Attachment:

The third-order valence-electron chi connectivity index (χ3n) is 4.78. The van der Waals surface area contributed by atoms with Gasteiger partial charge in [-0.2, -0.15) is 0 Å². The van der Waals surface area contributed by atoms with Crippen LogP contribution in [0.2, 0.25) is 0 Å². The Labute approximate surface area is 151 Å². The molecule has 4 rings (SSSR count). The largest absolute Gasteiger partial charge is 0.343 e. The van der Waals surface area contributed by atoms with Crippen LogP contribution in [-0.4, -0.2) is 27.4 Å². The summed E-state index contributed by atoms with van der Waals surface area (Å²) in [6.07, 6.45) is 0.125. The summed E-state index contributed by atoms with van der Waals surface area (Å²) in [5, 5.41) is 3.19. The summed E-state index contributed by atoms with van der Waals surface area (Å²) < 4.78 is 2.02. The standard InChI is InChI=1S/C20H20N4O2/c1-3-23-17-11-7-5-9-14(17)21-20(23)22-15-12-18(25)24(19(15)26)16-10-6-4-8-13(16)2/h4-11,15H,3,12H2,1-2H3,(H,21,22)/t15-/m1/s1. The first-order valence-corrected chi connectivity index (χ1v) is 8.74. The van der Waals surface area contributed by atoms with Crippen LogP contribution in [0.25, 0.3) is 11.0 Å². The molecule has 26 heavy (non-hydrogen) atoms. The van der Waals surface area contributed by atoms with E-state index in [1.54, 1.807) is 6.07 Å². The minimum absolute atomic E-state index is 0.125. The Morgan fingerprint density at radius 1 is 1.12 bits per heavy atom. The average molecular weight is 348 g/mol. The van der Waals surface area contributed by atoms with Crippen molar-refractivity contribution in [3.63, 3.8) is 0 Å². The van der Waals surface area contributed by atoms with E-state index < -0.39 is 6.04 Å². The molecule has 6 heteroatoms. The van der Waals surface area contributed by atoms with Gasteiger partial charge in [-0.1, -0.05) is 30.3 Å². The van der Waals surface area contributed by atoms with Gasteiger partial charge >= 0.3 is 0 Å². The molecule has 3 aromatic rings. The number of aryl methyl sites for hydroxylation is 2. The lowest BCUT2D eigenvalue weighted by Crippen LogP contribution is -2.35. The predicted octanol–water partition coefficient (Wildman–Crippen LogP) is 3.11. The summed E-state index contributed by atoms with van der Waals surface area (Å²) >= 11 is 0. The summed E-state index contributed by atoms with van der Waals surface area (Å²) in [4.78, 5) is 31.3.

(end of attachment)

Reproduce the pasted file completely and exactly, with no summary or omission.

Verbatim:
The third-order valence-electron chi connectivity index (χ3n) is 4.78. The van der Waals surface area contributed by atoms with Gasteiger partial charge in [-0.2, -0.15) is 0 Å². The van der Waals surface area contributed by atoms with Crippen LogP contribution in [0.2, 0.25) is 0 Å². The Labute approximate surface area is 151 Å². The molecule has 4 rings (SSSR count). The largest absolute Gasteiger partial charge is 0.343 e. The van der Waals surface area contributed by atoms with Crippen LogP contribution in [-0.4, -0.2) is 27.4 Å². The summed E-state index contributed by atoms with van der Waals surface area (Å²) in [6.07, 6.45) is 0.125. The summed E-state index contributed by atoms with van der Waals surface area (Å²) in [5, 5.41) is 3.19. The summed E-state index contributed by atoms with van der Waals surface area (Å²) < 4.78 is 2.02. The standard InChI is InChI=1S/C20H20N4O2/c1-3-23-17-11-7-5-9-14(17)21-20(23)22-15-12-18(25)24(19(15)26)16-10-6-4-8-13(16)2/h4-11,15H,3,12H2,1-2H3,(H,21,22)/t15-/m1/s1. The first-order valence-corrected chi connectivity index (χ1v) is 8.74. The van der Waals surface area contributed by atoms with Crippen LogP contribution in [0.25, 0.3) is 11.0 Å². The molecule has 26 heavy (non-hydrogen) atoms. The van der Waals surface area contributed by atoms with E-state index in [1.54, 1.807) is 6.07 Å². The minimum absolute atomic E-state index is 0.125. The Morgan fingerprint density at radius 1 is 1.12 bits per heavy atom. The average molecular weight is 348 g/mol. The van der Waals surface area contributed by atoms with Crippen molar-refractivity contribution in [3.63, 3.8) is 0 Å². The van der Waals surface area contributed by atoms with E-state index < -0.39 is 6.04 Å². The molecule has 6 heteroatoms. The van der Waals surface area contributed by atoms with Gasteiger partial charge in [-0.1, -0.05) is 30.3 Å². The van der Waals surface area contributed by atoms with Gasteiger partial charge >= 0.3 is 0 Å². The molecule has 3 aromatic rings. The number of aryl methyl sites for hydroxylation is 2. The lowest BCUT2D eigenvalue weighted by Crippen LogP contribution is -2.35. The predicted octanol–water partition coefficient (Wildman–Crippen LogP) is 3.11. The summed E-state index contributed by atoms with van der Waals surface area (Å²) >= 11 is 0. The summed E-state index contributed by atoms with van der Waals surface area (Å²) in [4.78, 5) is 31.3.